New Missionary Challenges
K i e v – Member states of the former Soviet Union face challenges similar to those of Western countries. Society is becoming increasingly secular; interest in the Christian faith is decreasing. These facts became clear during a convention of the (Baptist) Euro-Asian Federation, which drew 1 000 delegates to Kiev from October 17-19. The Federation was founded twenty years ago, following the break-up of the Soviet Union. With the exception of the three Baltic States, all 12 former Soviet republics belong to this Federation. Among other things, it was noted that Baptists in the Ukraine, the Union with the most members, had enjoyed strong church growth, from 90 000 to 135 000 members, during the first ten years after the end of the Soviet Union. However, since then the Union has stagnated or even shrunk. This is true of many other Baptist Unions in the Federation. The Russian Baptist Union presented a survey, showing how people today came to faith in Jesus Christ. Seventy percent had become believers because of their relationship with Christians, 40 percent because of personal crises, coupled with an experience of God in their suffering; 25 percent through the welcoming atmosphere in a church; and up to 5 percent through special evangelistic events. Alexei Smirnov (Moscow), president of the Russian Baptist Union, called the approximately 1 000 delegates to a new understanding of the missionary challenge. It is necessary for churches to present themselves as “light on the hill”, and less “as defensive strongholds of our traditions”. Various speakers emphasized the significance of theological training for their pastors, as an important element for the future of the churches. In the days of the Soviet Union, many Baptists were self-taught, relying on themselves for their understanding of the Bible. After 1991, the churches were in many cases molded by foreign missionaries. Today, nearly every country in the Federation has its own seminaries and Bible schools to provide theological training locally for future generations. According to the speakers, such opportunities are essential for the development of a national spiritual identity.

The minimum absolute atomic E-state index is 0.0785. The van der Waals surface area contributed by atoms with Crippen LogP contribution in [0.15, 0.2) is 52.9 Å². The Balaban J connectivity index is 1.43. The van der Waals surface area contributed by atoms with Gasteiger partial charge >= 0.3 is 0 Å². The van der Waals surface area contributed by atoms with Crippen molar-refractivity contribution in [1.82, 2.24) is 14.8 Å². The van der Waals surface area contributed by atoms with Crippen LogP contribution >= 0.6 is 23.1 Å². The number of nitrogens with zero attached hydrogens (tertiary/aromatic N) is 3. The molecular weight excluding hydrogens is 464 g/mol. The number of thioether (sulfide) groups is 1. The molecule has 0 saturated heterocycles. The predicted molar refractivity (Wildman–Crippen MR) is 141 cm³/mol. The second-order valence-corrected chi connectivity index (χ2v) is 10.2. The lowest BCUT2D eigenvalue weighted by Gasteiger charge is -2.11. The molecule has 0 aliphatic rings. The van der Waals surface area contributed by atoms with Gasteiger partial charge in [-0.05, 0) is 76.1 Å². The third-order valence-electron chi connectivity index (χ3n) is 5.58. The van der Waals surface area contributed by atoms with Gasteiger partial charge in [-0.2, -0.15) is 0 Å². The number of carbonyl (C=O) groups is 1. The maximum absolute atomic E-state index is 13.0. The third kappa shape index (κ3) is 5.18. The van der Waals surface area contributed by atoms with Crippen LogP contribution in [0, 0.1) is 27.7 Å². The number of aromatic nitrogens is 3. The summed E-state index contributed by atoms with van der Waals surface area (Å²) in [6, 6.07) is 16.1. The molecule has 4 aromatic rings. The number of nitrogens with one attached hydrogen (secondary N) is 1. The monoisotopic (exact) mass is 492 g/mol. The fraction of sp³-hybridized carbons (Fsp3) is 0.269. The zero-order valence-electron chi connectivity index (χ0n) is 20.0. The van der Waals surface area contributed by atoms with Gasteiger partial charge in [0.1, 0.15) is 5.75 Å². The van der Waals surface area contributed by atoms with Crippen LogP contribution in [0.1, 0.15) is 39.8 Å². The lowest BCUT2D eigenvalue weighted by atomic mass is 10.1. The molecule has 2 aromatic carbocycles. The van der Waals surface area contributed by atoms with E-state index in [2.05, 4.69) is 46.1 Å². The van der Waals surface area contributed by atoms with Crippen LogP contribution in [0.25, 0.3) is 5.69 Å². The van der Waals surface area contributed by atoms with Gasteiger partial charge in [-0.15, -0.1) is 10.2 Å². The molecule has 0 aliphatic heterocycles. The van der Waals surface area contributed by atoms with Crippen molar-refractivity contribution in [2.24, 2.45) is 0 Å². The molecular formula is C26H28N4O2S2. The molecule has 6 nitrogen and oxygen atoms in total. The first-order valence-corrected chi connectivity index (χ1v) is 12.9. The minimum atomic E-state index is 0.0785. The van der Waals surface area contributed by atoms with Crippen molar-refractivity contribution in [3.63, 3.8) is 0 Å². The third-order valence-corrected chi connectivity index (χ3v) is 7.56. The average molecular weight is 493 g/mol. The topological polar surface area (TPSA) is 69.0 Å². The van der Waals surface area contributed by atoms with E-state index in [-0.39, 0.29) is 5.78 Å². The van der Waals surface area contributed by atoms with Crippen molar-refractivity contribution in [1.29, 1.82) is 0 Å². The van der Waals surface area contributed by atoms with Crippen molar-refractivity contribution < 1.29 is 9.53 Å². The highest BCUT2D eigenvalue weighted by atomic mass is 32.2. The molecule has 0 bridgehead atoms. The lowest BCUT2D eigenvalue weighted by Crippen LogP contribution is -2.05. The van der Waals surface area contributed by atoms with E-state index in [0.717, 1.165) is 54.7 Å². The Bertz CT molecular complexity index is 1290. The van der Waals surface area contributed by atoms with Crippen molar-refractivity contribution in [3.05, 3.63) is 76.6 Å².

Among the guests of honor were Hans Guderian (Berlin), President of the European Baptist Federation (EBF) and General Secretary Tony Peck (Bristol/Prague). Guderian began his greeting with a few sentences in Russian, which were met with loud applause. He then pointed out that the countries in the Federation were closely bound to his homeland, Germany, through a common Baptist history, since the founder of Baptism in Germany, Johann Gerhard Oncken (1800-1884) had also founded many churches in the East. In addition, both regions were oppressed for decades by two ideologies: National-Socialism and Communism. And now both regions stand faced with the same missionary challenges, namely postmodernism and secularism. Here, they must support each other to bear witness to the gospel of Jesus Christ in a world that is dramatically changing. Peck encouraged the delegates to intercede for one another in prayer.